Occupational Safety and Health Administration (OSHA) and The National Institute for Occupational Safety and Health (NIOSH). Hazard Alert for Worker Exposure to Silica During Hydraulic Fracturing. Retrieved from:

  • Silica Dust
    • The National Institute for Occupational Safety and Health (NIOSH) recently identified airborne silica exposure as a health hazard to workers at fracking operations.
    • Causes silicosis (lung disease).
  • Naturally Occurring Radioactive Materials
    • Natural gas in the Marcellus Shale has one of the highest concentrations of cancer-causing NORMS compared to other types of shale deposits.
    • The DOH and EPA consider radon to be a human carcinogen.
health impact research
Health Impact Research

2013: McKenzie et al. found elevated risk of birth defects in populations residing within a ten-mile radius of gas wells.

2013: Interdisciplinary group of Texas researchers found toxic chemicals were “strongly associated” with air testing surrounding compressor stations.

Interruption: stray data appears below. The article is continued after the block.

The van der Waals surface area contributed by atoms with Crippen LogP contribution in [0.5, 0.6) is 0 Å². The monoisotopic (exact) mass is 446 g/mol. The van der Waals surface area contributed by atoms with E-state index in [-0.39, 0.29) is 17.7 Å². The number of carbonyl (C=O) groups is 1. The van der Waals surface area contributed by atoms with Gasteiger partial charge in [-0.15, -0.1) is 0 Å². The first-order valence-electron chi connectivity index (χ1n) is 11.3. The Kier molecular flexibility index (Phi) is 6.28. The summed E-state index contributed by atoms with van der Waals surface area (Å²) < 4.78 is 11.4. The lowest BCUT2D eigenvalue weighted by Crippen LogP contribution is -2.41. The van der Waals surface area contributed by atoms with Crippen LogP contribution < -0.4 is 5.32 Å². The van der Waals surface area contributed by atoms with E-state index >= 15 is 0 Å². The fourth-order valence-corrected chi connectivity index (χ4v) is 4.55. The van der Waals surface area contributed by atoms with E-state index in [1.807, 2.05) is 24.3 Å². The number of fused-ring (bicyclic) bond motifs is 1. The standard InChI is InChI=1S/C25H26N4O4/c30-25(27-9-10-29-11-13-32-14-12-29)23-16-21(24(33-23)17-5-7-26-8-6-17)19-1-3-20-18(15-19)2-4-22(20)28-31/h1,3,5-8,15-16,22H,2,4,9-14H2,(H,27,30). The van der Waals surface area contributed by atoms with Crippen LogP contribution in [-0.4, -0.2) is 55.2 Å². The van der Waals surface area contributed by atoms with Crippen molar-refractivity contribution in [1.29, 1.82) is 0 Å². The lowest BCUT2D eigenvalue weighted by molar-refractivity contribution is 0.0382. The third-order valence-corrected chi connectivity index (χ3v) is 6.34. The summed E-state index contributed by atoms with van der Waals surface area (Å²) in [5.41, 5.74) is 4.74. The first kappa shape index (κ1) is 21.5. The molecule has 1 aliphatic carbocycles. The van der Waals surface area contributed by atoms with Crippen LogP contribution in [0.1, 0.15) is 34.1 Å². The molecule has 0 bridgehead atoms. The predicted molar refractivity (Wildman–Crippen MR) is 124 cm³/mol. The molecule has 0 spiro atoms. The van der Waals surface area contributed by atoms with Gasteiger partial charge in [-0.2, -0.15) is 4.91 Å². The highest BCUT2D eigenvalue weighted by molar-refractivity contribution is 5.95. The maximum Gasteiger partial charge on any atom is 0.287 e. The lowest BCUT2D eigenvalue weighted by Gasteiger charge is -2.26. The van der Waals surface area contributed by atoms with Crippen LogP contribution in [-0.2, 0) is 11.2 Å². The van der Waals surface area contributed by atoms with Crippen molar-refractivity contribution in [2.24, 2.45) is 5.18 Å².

2011: A team led by Theo Colburn of the Endocrine Disruptor Exchange found that 25% of chemicals known to be used in fracking fluids are implicated in cancer, 37% in endocrine system disruption, and 75% could affect the skin, eyes and respiratory system.


  • Matt Walker,
  • Sam Koplinka-Loehr,
know your rights
Know Your Rights!

For Landowners, you have the right to say no to the pipeline and organize to stop the project.

The three companies do not currently have any rights to your land for surveying or any other purpose.

You have the right to negotiate for a contract that covers lawyers fees, land remediation, insurance, and any other condition that you want.

regulatory timeline
Regulatory Timeline
  • Fall 2014: FERC pre-filing process begins for Dominion SE Reliability.
    • Public comment period begins.
  • Summer 2015: Dominion formal FERC application.
    • Filing to intervene in the process gives you the right to request company materials and appeal the decision.
talking points and questions for ferc and state agencies
What will the annual emissions from the compressor stations be?

Request a public health impact study.